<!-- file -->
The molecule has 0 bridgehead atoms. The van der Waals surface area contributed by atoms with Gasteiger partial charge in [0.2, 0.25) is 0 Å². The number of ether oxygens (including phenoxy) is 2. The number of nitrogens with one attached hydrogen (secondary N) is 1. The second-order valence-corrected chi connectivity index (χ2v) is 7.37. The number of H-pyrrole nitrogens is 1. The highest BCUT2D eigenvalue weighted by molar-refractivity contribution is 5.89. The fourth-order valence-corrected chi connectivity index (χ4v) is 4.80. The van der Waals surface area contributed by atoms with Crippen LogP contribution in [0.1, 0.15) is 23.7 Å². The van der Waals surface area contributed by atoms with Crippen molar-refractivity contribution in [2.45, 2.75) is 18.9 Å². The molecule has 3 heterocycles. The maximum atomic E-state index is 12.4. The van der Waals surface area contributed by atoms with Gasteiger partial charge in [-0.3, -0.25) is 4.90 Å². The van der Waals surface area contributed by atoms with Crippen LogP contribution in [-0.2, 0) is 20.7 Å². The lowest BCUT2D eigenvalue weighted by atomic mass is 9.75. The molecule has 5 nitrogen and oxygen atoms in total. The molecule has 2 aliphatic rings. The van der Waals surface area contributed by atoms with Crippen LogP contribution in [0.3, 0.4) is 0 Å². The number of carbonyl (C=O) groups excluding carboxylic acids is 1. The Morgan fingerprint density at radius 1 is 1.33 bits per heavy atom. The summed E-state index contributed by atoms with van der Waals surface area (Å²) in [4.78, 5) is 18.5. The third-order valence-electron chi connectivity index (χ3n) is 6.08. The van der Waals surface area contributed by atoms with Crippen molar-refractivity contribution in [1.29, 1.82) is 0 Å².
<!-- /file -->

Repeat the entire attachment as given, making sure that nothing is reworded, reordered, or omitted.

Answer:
The molecule has 0 bridgehead atoms. The van der Waals surface area contributed by atoms with Gasteiger partial charge in [0.2, 0.25) is 0 Å². The number of ether oxygens (including phenoxy) is 2. The number of nitrogens with one attached hydrogen (secondary N) is 1. The second-order valence-corrected chi connectivity index (χ2v) is 7.37. The number of H-pyrrole nitrogens is 1. The highest BCUT2D eigenvalue weighted by molar-refractivity contribution is 5.89. The fourth-order valence-corrected chi connectivity index (χ4v) is 4.80. The van der Waals surface area contributed by atoms with Crippen LogP contribution in [0.1, 0.15) is 23.7 Å². The van der Waals surface area contributed by atoms with Crippen molar-refractivity contribution in [2.45, 2.75) is 18.9 Å². The molecule has 3 heterocycles. The maximum atomic E-state index is 12.4. The van der Waals surface area contributed by atoms with Gasteiger partial charge in [-0.3, -0.25) is 4.90 Å². The van der Waals surface area contributed by atoms with Crippen LogP contribution in [-0.2, 0) is 20.7 Å². The lowest BCUT2D eigenvalue weighted by atomic mass is 9.75. The molecule has 5 nitrogen and oxygen atoms in total. The molecule has 2 aliphatic rings. The van der Waals surface area contributed by atoms with Crippen LogP contribution in [0.3, 0.4) is 0 Å². The number of carbonyl (C=O) groups excluding carboxylic acids is 1. The Morgan fingerprint density at radius 1 is 1.33 bits per heavy atom. The summed E-state index contributed by atoms with van der Waals surface area (Å²) in [4.78, 5) is 18.5. The third-order valence-electron chi connectivity index (χ3n) is 6.08. The van der Waals surface area contributed by atoms with Crippen molar-refractivity contribution in [1.29, 1.82) is 0 Å².